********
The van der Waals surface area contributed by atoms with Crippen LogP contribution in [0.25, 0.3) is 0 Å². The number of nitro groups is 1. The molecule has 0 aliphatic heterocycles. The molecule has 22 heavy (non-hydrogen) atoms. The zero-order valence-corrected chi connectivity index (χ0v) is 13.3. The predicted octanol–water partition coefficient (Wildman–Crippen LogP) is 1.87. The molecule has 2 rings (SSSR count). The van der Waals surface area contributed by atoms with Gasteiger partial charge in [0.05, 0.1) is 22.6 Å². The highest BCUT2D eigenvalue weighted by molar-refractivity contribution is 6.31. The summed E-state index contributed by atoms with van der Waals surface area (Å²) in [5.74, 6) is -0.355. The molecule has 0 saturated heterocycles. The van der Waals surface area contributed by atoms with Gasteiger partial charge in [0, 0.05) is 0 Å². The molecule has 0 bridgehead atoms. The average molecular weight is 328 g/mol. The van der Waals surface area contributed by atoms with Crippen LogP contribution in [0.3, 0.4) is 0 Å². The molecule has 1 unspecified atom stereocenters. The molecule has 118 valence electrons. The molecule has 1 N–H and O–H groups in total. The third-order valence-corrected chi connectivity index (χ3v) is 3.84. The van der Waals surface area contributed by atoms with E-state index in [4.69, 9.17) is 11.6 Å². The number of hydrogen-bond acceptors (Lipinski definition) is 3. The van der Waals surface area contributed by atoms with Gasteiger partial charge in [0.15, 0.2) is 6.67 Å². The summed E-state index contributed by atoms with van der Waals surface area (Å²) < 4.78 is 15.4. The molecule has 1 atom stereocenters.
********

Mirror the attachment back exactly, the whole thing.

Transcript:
The van der Waals surface area contributed by atoms with Crippen LogP contribution in [0.25, 0.3) is 0 Å². The number of nitro groups is 1. The molecule has 0 aliphatic heterocycles. The molecule has 22 heavy (non-hydrogen) atoms. The zero-order valence-corrected chi connectivity index (χ0v) is 13.3. The predicted octanol–water partition coefficient (Wildman–Crippen LogP) is 1.87. The molecule has 2 rings (SSSR count). The van der Waals surface area contributed by atoms with Gasteiger partial charge in [0.05, 0.1) is 22.6 Å². The highest BCUT2D eigenvalue weighted by molar-refractivity contribution is 6.31. The summed E-state index contributed by atoms with van der Waals surface area (Å²) in [5.74, 6) is -0.355. The molecule has 0 saturated heterocycles. The van der Waals surface area contributed by atoms with Gasteiger partial charge in [0, 0.05) is 0 Å². The molecule has 0 bridgehead atoms. The average molecular weight is 328 g/mol. The van der Waals surface area contributed by atoms with Crippen LogP contribution in [0.3, 0.4) is 0 Å². The molecule has 1 unspecified atom stereocenters. The molecule has 118 valence electrons. The molecule has 1 N–H and O–H groups in total. The third-order valence-corrected chi connectivity index (χ3v) is 3.84. The van der Waals surface area contributed by atoms with E-state index in [4.69, 9.17) is 11.6 Å². The number of hydrogen-bond acceptors (Lipinski definition) is 3. The van der Waals surface area contributed by atoms with Gasteiger partial charge in [0.15, 0.2) is 6.67 Å². The summed E-state index contributed by atoms with van der Waals surface area (Å²) < 4.78 is 15.4. The molecule has 1 atom stereocenters.